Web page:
Food is Power documentary film season at the Bertha DocHouse in July
4 July 2015
You are what you eat, but could what you eat be harming your body and wrecking the planet?
What is the real price of a sugar hit, a cheap bottle of wine, sushi every day or a ‘healthy’ protein-based diet? Bertha DocHouse at the Curzon Bloomsbury, the UK’s first and only dedicated documentary cinema screen, presents a striking season of provocative, independent documentaries on the food we produce, its impact on us and the modern world (July 17-23).
The season, Food is Power, kicks off on Friday 17th July and showcases five films from around the world. It is particularly topical in the context of TTIP (Transatlantic Trade and Investment Partnership) and the secretive negotiations surrounding it.
Each different in style, these passionate, personal and pensive films challenge the status quo, exploring the health risks of our food choices and the legacy for the planet and the next generation. They expose what mega corporations would rather keep firmly under wraps.
Food is Power brings together powerful classics and new releases, from Damon Gameau’s much-anticipated release That Sugar Film, a hilarious but cautionary tale which follows the writer-director as he spends 60 days on a diet equivalent to the average daily consumption of sugar in the western world. The results are shocking.
Bertha DocHouse is also presenting Jonathan Nossiter’s recent release Natural Resistance, which tells the story of traditional, natural wine growers in Tuscany coming up against the Goliath of EU dictates; Kip Anderson & Keegan Kuhn’s documentary Cowspiracy (2014), described by Darren Aronofsky as a “documentary that will rock and inspire the environmental movement;” and Phie Ambo’s Good Things Await (2014), a heart-warming story of one man against the crippling rules and regulations of industrialised food production.
Finally, the season is bookended with a rare chance to see the classic, multi award-winning Our Daily Bread. Nikolaus Geyrhalter’s 2005 ground-breaking documentary is a visual essay that bears witness to the disturbing reality of industrialised food production.
Elizabeth Wood, Founder and Director of Bertha DocHouse, said:
“Having a cinema screen dedicated to documentary film means we can programme themed seasons on issues that really matter in contemporary Britain. If you care about your health, the next generation’s health and the planet, this is a must-see season.”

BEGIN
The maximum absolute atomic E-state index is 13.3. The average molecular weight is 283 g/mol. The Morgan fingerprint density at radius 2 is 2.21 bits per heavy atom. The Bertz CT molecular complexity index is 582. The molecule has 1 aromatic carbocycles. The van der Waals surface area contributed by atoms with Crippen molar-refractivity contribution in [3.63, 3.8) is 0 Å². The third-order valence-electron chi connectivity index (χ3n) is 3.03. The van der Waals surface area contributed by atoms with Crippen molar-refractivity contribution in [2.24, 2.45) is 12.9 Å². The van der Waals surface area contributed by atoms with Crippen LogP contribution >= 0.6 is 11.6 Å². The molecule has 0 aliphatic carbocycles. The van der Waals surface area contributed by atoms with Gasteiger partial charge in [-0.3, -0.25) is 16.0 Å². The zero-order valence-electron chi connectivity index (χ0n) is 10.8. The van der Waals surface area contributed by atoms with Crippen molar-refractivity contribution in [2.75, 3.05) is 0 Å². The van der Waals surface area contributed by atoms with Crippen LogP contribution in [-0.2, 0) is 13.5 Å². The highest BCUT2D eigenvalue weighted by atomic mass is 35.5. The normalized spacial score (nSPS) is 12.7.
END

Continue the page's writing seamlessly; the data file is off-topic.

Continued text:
Our Daily Bread Nikolaus Geyrhalter – 92 mins – 2005 – UK
Gerhaulter’s classic film on industrial food production and high-tech farming is a wide-screen tableau of a feast that isn’t always easy to digest, but in which we are all complicit. People, animals and crops, all are swallowed up by the relentless rhythm of conveyor belts and immense machines. This powerful, visual essay is a chilling confrontation of the price we pay for society’s demand for faster and cheaper food to sustain our consumer-dependent lifestyle.
Saturday 18 July 18.20 / Monday 20 July 20.30 / Wednesday 22 July 18.20
That Sugar Film Damon Gameau – 94 mins – 2015 – Australia One man’s journey to discover the bitter truth about sugar. Picking up where Super-Size Me left off, and with an entertaining Aussie twist, writer-director Damon Gameau spends 60 days on a high sugar, low fat diet. Consuming the Australian average of 40 teaspoons a day by eating only supposedly healthy, low-fat products, Gameau exposes what the corporate sugar industry strives to hide: that high sugar products lurk in the most unexpected places on supermarket shelves. That Sugar Film will change forever the way we think about ‘healthy’ food.
Sunday 19 July 17.30 / Tuesday 21 July 20.30
Natural Resistance Jonathan Nossiter – 86 mins – 2014 – Italy Four radical wine growers attempt to forge a link to their ancient Etruscan heritage by seeking natural methods of winegrowing and crusading for environmentalism. At the same time, they endeavour to combat the new economic order of bureaucratic dictates that opposes their natural wine growing methods while approving chemically manufactured alternatives.
Saturday 18 July 20.40 / Monday 20 July 18.25 / Wednesday 22 July 20.40
Cowspiracy Kip Andersen, Keegan Kuhn – 85 mins – 2014 – US
This feature-length documentary created in the same mould as Blackfish, addresses the true impact of animal agriculture, in particular cattle, on the environment. Referring to it as the ‘sustainability secret,’ the refusal by industry experts and even climate change organistations to acknowledge the issue leads to the filmmakers receiving threats to their freedom and lives.
Sunday 19 July 19.30 / Tuesday 21 July 18.20
Good Things Await Phie Ambo – 90mins – 2014 – Denmark Niels Stokholm is one of the most idealistic farmers in Denmark. He runs a biodynamic farm called Thorshøjgaard with his wife, Rita, and from their farm they distribute products to some of the best restaurants around the world. But not everyone is equally fond of Thorshøjgaard and their holistic methods as authorities and bureaucractic regulations threaten to close down the farm.